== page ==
Wednesday, February 4, 2009

Surf City Marathon 2009

The BQ attempt.

To qualify for the Boston Marathon is a big deal for a runner. In the United States, anyway. I have no idea if it is outside of this continent. I know a number of Canadian marathons are touted as Boston Qualifiers, but do the Europeans care? The Latin Americans? Anyone else? Somehow I doubt it, but I don't know. Crister? Can you shed any light? Boston? BQ? Mean anything to you and your running friends in Sweden?

Assuming that the entire world doesn't know what a big deal Boston is to us in the US, let me explain: It's a big deal. To runners. You have to qualify to get in, so it's an elitist thing. It's also the oldest annual marathon in the world, so you have an historic event as well. Pros do it. It's televised. Every American runner, in their heart of hearts, would like to be able to say they qualified for Boston once. Big deal.

Well. According to Wikipedia, the world does know about it: Ok, then.

With Basta's very fast Half Marathon at Surf City last year (7:44 pace (4:48k), we thought there was a possibility he could qualify for Boston. He decided he wanted try, along with doing Ironman and a bunch of century rides and plenty of skiing and all of the other things he wants to do. He needs an 8:35 (5:20k) overall pace to qualify in his age group.

I don't know if I clearly communicated that he hasn't run at anything faster than a 9:30 mile (5:54k) in quite some time. His sciatica problem kept him running but slowly. His bursitis or baker's cyst kept him from running at all for a couple of weeks. When all of that was gone he was running, he just wasn't running very fast. It was like his speed had just vanished.

Maybe it was the Ironman training. For that, long steady distance is the key. Not great speed you can't sustain all day long. But maybe he just got tired of running. Or maybe the suffering through running while not at 100% left him with thinking this was his new pace now. I don't know.

I tried to get his speed back through speed work, intervals, and tempo runs, but it didn’t help. He was doing the miles but doing them slowly. He said he just didn't feel like pushing himself to run that fast. He seemed to have lost his interest in qualifying for Boston, too. He'd just run the marathon and have a good time with it.

Then, about a month ago, his speed returned. Out of the blue, he went on a typical training run, and he ran fast! He looked at his pace watch and was amazed to see 8:30 (5:16k) when he was used to seeing 9:30 (5:54k) or higher. Maybe it was that his injuries had finally fully healed.

So hope for Boston surfaced again. A little glimmer of hope, anyway. 8:35 (5:20km) pace over 26.2 miles (42km)? He could run shorter distances at that pace, but a full marathon? He did his last long run prior to the event at 11:30 (7:08k) pace, making it a leisurely jog and stopping often for bathroom breaks and phone calls. I didn't think a BQ time was even in the realm of possibilities, but he thought the excitement of race day would pick up his pace as it always does. For 26.2 miles (42k)? Nah.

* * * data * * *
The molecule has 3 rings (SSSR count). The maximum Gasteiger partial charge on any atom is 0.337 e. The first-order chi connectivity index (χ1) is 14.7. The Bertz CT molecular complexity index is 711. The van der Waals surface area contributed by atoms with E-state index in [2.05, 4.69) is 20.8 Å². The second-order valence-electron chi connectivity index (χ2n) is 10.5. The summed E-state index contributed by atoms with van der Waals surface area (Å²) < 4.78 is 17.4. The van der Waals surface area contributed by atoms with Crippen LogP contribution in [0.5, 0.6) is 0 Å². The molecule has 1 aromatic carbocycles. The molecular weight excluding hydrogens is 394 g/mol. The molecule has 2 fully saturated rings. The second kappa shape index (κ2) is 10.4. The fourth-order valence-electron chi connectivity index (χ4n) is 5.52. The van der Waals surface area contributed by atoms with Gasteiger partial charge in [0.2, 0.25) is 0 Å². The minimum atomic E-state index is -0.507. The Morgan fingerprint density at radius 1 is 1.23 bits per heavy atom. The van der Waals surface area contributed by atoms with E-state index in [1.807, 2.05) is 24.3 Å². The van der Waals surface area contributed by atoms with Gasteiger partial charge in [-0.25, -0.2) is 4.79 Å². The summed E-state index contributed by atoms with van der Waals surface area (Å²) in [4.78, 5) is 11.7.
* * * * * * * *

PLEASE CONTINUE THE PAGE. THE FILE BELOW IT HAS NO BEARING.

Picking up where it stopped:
During the week before and up to the morning of I was giving him all sorts of sage marathon advice: Run your own race. Don't start out too fast. Don't get swept up in the excitement at the beginning and go out too fast. "Bank it now" is what will enter your mind but it's the worst thing you can do. Save it now or pay for it later. On and on. I told him to save himself in the first half, then let it out in the second. He agreed with all of that. I wrote goal times for the 5, 10, 15, and 20 mile marks on his arm right before we took off for the event.

We rode the bikes down again this year. Nice little warmup, that is. This event has always been well-run and it seems to get a little bit better every year. Backpack check-in was a quick, easy and secure thing. There were almost no lines at the porta-potties . We heard from friends that parking was no big deal, either.

The event started on time. Wave starts, so you can actually start out running and don't have to waste your first mile waiting for clear room to run. Basta was off in the first wave, running with his buddy Robert. Robert is a pretty fast runner and this was his first marathon. He was planning to run an 8:30 pace as long as he could and was hoping for a sub-4 hour marathon, so he and Basta would be able to run together for much of the distance.

But alas, they took off way too fast. Basta said they ran several 7 minute miles and once he glanced at his watch and saw 6:30 (4:02k). Too fast, boys. Way, way too fast. Spend it now and pay dearly later, remember?

They did not remember. Or they did not believe it was true. Basta said he did tell Robert they needed to slow down, several times, but Robert didn’t slow down and Basta stayed with him. So much for my, 'run your own race' advice.